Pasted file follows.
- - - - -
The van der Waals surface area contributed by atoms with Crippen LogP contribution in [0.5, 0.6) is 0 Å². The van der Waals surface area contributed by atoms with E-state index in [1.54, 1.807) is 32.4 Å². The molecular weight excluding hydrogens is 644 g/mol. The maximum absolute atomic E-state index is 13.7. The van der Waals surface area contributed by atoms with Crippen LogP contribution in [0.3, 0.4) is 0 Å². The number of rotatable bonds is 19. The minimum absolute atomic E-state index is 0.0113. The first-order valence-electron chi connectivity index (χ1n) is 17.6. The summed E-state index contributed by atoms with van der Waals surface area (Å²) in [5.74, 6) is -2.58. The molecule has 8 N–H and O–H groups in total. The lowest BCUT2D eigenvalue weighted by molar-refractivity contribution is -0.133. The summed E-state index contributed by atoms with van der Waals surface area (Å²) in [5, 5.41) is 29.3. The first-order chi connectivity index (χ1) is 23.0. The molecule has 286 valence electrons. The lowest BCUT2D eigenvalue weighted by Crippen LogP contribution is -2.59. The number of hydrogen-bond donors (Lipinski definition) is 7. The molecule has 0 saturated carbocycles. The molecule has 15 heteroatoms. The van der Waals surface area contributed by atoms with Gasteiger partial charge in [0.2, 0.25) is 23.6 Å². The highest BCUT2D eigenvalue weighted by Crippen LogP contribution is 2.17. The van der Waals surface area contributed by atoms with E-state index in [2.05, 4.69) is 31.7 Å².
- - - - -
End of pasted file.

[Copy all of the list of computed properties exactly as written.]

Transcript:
The van der Waals surface area contributed by atoms with Crippen LogP contribution in [0.5, 0.6) is 0 Å². The van der Waals surface area contributed by atoms with E-state index in [1.54, 1.807) is 32.4 Å². The molecular weight excluding hydrogens is 644 g/mol. The maximum absolute atomic E-state index is 13.7. The van der Waals surface area contributed by atoms with Crippen LogP contribution in [0.3, 0.4) is 0 Å². The number of rotatable bonds is 19. The minimum absolute atomic E-state index is 0.0113. The first-order valence-electron chi connectivity index (χ1n) is 17.6. The summed E-state index contributed by atoms with van der Waals surface area (Å²) in [5.74, 6) is -2.58. The molecule has 8 N–H and O–H groups in total. The lowest BCUT2D eigenvalue weighted by molar-refractivity contribution is -0.133. The summed E-state index contributed by atoms with van der Waals surface area (Å²) in [5, 5.41) is 29.3. The first-order chi connectivity index (χ1) is 23.0. The molecule has 286 valence electrons. The lowest BCUT2D eigenvalue weighted by Crippen LogP contribution is -2.59. The number of hydrogen-bond donors (Lipinski definition) is 7. The molecule has 0 saturated carbocycles. The molecule has 15 heteroatoms. The van der Waals surface area contributed by atoms with Gasteiger partial charge in [0.2, 0.25) is 23.6 Å². The highest BCUT2D eigenvalue weighted by Crippen LogP contribution is 2.17. The van der Waals surface area contributed by atoms with E-state index in [2.05, 4.69) is 31.7 Å².